It sometimes happens in sport that a team will come to represent a much bigger group of people than the city on its jersey. In the case of the Toronto Blue Jays, it is clear that they are currently “Canada’s team”.
The Jays have put together a magical 2015 season that has captivated much of the country (some numbers on this below). There is no denying that the blue birds have their biggest following since their back-to-back World Series championships in 1992 and ’93. Coincidentally, that is the last time a Canadian professional sports team won any major sports championship (MLB, NHL, NBA), coming a few months after the Montreal Canadiens won the Stanley Cup that spring.
That’s right, the last Canadian professional sports team to win a championship was the ’93 Blue Jays! Let that sink in for a moment.
In the meantime, Canada has excelled on the international stage. We hosted a world-class Olympic Games (Vancouver 2010). We set Olympic records (most gold medals at a single Winter Games). We came together to cheer on national teams who rewarded us with incredible gold medal victories (men’s and women’s hockey at Vancouver 2010 and Sochi 2014). We witnessed Canadian athletes win 217 Pan Am Games medals and then watched as they took on the world (Andre De Grasse in particular was special this year).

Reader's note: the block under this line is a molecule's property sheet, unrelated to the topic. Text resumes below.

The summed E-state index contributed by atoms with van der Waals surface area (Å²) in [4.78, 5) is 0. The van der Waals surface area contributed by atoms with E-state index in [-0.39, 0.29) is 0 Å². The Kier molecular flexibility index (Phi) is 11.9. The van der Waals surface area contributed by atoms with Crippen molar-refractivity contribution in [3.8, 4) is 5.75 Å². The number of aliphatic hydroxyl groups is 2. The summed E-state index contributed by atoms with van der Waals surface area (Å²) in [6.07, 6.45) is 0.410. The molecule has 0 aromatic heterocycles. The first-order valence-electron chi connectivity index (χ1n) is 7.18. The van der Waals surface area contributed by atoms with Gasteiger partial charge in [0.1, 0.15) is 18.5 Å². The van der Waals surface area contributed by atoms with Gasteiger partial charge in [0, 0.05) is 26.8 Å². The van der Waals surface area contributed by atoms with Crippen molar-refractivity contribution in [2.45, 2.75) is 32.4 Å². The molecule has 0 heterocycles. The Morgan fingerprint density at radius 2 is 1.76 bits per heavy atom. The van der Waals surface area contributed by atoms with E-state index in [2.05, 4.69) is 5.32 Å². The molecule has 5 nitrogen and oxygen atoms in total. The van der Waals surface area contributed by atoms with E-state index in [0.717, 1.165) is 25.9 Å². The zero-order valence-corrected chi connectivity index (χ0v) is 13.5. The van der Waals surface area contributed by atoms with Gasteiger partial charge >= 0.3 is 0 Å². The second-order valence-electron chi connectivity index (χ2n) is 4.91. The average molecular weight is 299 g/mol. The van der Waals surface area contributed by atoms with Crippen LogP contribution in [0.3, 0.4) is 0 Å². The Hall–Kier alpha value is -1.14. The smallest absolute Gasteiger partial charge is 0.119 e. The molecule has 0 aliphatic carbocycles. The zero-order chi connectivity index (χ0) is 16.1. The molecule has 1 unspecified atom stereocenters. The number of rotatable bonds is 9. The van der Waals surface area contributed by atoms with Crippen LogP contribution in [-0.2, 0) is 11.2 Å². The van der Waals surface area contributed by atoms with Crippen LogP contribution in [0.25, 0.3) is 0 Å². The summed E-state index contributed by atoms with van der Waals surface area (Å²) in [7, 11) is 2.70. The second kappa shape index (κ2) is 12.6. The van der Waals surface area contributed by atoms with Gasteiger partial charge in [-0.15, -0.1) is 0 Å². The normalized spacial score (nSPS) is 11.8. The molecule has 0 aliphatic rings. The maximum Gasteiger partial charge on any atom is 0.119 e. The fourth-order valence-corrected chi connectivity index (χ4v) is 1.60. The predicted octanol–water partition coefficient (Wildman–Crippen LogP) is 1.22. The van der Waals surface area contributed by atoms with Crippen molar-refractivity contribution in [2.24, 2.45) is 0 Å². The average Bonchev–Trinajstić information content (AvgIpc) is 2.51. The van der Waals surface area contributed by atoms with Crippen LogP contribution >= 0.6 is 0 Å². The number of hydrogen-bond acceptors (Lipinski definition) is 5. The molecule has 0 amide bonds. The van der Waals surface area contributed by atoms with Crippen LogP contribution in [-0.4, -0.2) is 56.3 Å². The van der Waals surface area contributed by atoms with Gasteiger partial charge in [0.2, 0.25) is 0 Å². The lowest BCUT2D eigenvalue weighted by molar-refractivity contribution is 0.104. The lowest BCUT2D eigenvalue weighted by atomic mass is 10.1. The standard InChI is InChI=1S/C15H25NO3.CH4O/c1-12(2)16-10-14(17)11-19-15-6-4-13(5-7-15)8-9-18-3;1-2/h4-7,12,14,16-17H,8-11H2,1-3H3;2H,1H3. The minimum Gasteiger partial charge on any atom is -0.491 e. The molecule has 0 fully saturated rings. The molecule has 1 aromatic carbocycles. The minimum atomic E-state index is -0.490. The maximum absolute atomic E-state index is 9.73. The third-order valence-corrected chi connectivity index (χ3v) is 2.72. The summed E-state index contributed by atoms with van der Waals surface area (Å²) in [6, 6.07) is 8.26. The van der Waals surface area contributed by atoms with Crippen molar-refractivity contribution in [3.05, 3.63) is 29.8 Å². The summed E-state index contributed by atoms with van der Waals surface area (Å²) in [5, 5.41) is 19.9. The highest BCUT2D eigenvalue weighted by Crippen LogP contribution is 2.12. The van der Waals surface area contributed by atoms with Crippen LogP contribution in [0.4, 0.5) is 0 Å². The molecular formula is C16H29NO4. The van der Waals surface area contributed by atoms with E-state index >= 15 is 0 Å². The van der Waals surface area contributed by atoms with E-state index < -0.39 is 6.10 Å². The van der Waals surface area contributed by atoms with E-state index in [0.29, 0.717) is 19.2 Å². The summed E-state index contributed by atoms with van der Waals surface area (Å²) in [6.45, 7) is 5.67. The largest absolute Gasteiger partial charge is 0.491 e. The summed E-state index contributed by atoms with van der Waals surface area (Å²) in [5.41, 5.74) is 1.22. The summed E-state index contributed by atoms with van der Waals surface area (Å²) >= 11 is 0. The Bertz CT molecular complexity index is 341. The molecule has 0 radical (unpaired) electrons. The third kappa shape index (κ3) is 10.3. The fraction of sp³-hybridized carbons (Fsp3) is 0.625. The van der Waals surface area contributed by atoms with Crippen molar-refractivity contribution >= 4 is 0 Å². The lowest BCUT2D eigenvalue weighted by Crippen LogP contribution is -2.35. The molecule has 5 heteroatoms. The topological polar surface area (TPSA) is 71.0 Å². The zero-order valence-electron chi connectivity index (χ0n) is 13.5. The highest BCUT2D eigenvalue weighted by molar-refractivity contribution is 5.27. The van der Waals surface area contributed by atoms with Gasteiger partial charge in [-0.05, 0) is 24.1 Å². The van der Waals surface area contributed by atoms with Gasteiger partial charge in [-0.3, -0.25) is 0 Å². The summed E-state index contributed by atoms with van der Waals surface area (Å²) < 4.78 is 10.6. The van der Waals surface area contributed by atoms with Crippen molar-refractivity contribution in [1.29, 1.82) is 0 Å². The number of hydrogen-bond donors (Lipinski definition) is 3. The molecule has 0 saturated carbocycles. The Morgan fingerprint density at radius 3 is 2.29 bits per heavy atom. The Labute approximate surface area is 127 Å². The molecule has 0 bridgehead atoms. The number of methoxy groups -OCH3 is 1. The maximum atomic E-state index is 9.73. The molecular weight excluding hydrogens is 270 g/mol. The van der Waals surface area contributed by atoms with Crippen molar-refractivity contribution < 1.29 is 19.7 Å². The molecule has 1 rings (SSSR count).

You can point to Vancouver 2010 in particular, which seemed to spark a new sense of competition in Canadians. From the moment that Alex Bilodeau won our first Olympic gold on home soil, you could tell it was going to be a good Games for Canada. Since then, Canadians no longer expect to finish near the top; they now expect to win – an attitude embraced by the 2015 Blue Jays.
As someone who was only four years old when Joe Carter “touched em all” to seal the ’93 World Series, it’s hard to fathom that Canadian teams haven’t won anything since. Have I really never witnessed a Canadian professional championship team in my cognitive lifetime? Unfortunately, it’s almost like fans of pro teams don’t expect to win anymore – the opposite to how we react to our amateur athletes.
Baseball v. Hockey
Let’s talk about the NHL for a bit. The Leafs’ struggles have been very apparent the last few seasons, but the rest of the Canadian teams have been almost as disappointing. Of the seven Canadian NHL teams, the Canucks are the last to even make the Stanley Cup Final, losing to Boston in 2010-11. Before them, we have to go back to around the NHL lockout, when Canadian teams made the Final three years in a row, only to lose all three times: Calgary Flames in 2003-04, Edmonton Oilers in 2005-06, and the Ottawa Senators in 2006-07.
But while those teams fought for a championship in the past 22 years, the difference is that Canadians are so serious about hockey that we won’t all cheer for a team unless it has a big red maple leaf (not a blue one) on the front.
Baseball v. Basketball